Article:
November 16, 2023

Our mighty pollinators: Australia’s little unsung heroes

Green bee. Photo copyright Linda Vergnani

From blue-banded bees to grey-headed flying-foxes, Australia’s pollinating insects and animals play a critical role in maintaining the health and productivity of our land.

In addition to bees, of which there are more than 2,000 native species in Australia, our pollinators include the many other insects, birds and mammals who play a vital role in transferring pollen between flowering plants, allowing them to reproduce, fruit and seed. Some of these pollinators, such as grey-headed flying-foxes, disperse the seeds and fruits of trees across hundreds of kilometres every year, helping to regenerate and reconnect our native forests and woodlands.

Read on for three reasons why pollinators are so important:

They put food on our plates
Without pollinators, many of the foods we eat, such as fruits, vegetables, and nuts would disappear from our plates. The majority of the world’s food supply depends on having pollinators to help plants to reproduce, develop seeds and produce fruit. In Australia, 35% of our food production depends upon pollination by bees. In countries such as China, where bee populations have crashed, farmers in some areas have had to resort to painstakingly hand pollinating crops.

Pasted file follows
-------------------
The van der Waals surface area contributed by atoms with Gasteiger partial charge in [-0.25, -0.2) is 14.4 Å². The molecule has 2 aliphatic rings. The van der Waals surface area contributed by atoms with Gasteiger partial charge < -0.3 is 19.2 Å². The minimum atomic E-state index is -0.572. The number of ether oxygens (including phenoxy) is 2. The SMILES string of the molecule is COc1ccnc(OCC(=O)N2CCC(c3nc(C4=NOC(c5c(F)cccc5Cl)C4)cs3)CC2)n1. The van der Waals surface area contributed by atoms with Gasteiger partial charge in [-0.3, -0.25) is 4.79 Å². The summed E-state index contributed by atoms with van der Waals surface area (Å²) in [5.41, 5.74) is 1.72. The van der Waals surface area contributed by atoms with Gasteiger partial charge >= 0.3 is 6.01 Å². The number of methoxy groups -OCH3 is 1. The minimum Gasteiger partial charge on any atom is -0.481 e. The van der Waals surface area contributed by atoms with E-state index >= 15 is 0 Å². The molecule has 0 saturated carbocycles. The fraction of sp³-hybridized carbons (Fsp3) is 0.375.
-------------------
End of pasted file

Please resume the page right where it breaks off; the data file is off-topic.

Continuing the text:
They are essential for healthy ecosystems
Our pollinators play a vital role in creating and sustaining the health and resilience of the natural systems that we depend on – contributing to healthy soils and clean water by supporting robust and biodiverse vegetation and habitats. In Australia, many of our native plants have specialised relationships with specific pollinators and rely on pollinators for reproduction and genetic diversity to ensure their long-term survival. Without the assistance of pollinators, many native plants would struggle to survive, and many would disappear forever. This, in turn, would have a cascading effect on all the creatures that rely on these plants for food and habitat, resulting in loss of wildlife, biodiversity and ecosystem health.

Macleay's Swallowtail

They reconnect our forests
The health and resilience of our forests are dependent on pollinators. For example, grey-headed flying-foxes disperse the pollen and seeds of flowering and fruiting trees over thousands of kilometres every year as they feed, helping to increase the diversity of our forests and reconnecting isolated patches. 

How you can help
Sadly, pollinators around the world are declining in alarming numbers due to a multitude of threats including habitat loss, fragmentation and climate change. Thankfully there are many things that landholders and local communities can do to help conserve our native pollinators such as:

  • Preserving and managing important patches of pollinator habitats on their land.
  • Planting a diversity of native flowering shrubs and trees.
  • Replacing pesticides with natural alternatives.
  • Popping up a bee box or two or leaving patches of undisturbed soil or sand where native bees can burrow in and create a nest.
Grey-headed flying-fox. Photo copyright Vivienne Jones.

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